National Day of Prayer is an annual observance held the first Thursday of May. People of all faiths are invited to pray for the nation. The prayer day was created in 1952 by a joint resolution of the United States Congress, and signed into law by President Harry Truman.
The one-hour service is organized for the purpose of communicating with every individual the need for personal repentance and prayer, to create appropriate materials, and to mobilize the Christian community to intercede for America’s leaders and its families. It represents a Judeo Christian expression of the national observance, based on the understanding this country was birthed in prayer and in reverence for the God of the Bible.
Thursday was the 61st annual observance. It was the 18th consecutive year First Baptist Church has hosted the prayer event and the second year to be held in the new church building.
Fourteen religious and civic leaders led prayers for forgiveness and intercessory prayers for government officials. There were confessions of sinfulness as a nation and joyful cries in praise and adoration to God.
Messianic Rabbi Michael Weiner of Shomair Yisrael Synagogue in Knoxville spoke of the nation’s failure to recognize Jehovah God as the sovereign of the United States of America and that he is the one and only true God.
“How good and pleasant it is for brothers to dwell together in unity. We are here today to pull down strongholds and to pull down dividing walls and bring in the presence of the spirit of God,” he said. “We are all the family of God and as your family, we recognize we have a citizenship in New Jerusalem.”
He said everyone will claim that citizenship in the future but today, everyone gathered is a citizen of the United States of America. We ask that you forgive us for the sin of complacency, the sin of silence and toleration of “what is not you.”
Candies Creek Baptist Church Pastor Jamie Work led prayer regarding pride, self-sufficiency and prayerlessness.
“Those three things are so dangerous to our souls,” he said. “We as Americans are guilty of a very long list and we could spend a long time naming them.”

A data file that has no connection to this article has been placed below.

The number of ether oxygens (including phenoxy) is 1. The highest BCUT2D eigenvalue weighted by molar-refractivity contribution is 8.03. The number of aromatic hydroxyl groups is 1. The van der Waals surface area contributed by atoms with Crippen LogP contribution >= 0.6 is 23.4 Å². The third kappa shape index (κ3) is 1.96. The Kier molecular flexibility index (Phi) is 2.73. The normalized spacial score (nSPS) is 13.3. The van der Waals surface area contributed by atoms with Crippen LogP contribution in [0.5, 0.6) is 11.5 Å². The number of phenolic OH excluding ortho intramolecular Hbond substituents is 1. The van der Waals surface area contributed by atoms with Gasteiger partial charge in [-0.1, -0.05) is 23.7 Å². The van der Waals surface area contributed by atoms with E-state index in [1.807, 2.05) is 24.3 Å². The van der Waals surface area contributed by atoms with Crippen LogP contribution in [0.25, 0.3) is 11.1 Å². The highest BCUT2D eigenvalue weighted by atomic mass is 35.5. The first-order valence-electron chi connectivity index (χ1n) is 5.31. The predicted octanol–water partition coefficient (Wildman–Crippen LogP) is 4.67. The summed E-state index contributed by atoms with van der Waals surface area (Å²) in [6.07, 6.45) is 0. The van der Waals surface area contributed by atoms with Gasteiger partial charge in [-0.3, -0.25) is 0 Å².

Cleveland Director of Schools Dr. Martin Ringstaff spoke on behalf of 16,000 students and about 1,300 employees of the city and county school systems, and all students and educators in private and home schools.
“The greatest teacher of all was Jesus Christ and we’ve all learned a great things from him. We emulate what he does every day in the buildings and they might pass their secular laws to try to get Him out, but as long as you see a smiling kindergartner, you know that Jesus is around somewhere. They may take him out of our buildings by law but they will never take him out of our hearts.”
First Baptist Church Co-Pastor Jim Gibson concluded the service with a request to return to the Biblical principles upon which the nation was founded.
“Blessed is the nation who’s God is the Lord,” he said. “We’ve heard people say we are no longer one nation under God. We’ve heard people say we are no longer a Christian nation and I don’t really know if either one of those is true or not, but if they could even be speculated upon, it should bring us to our knees as believers in the Lord.”
Other speakers included Gary Sears, pastor, Mount Olive Ministries; Jay McCluskey, pastor, North Cleveland Baptist Church; Tom Seay, pastor, First Methodist Church; Michael Obi, pastor, Mount Zion Prayer Center; Dwight Herod, pastor, Bowman Hills Seventh-day Adventist Church; Brian Sutton, pastor, Peerless Road Church; Tracie Shellhouse, New Hope Pregnancy Care Center; Bradley County Mayor D. Gary Davis; Cleveland Mayor Tom Rowland; retired Air Force Lt. Col. Wayne Roberson; and Tyler Brinson, who led praise and worship.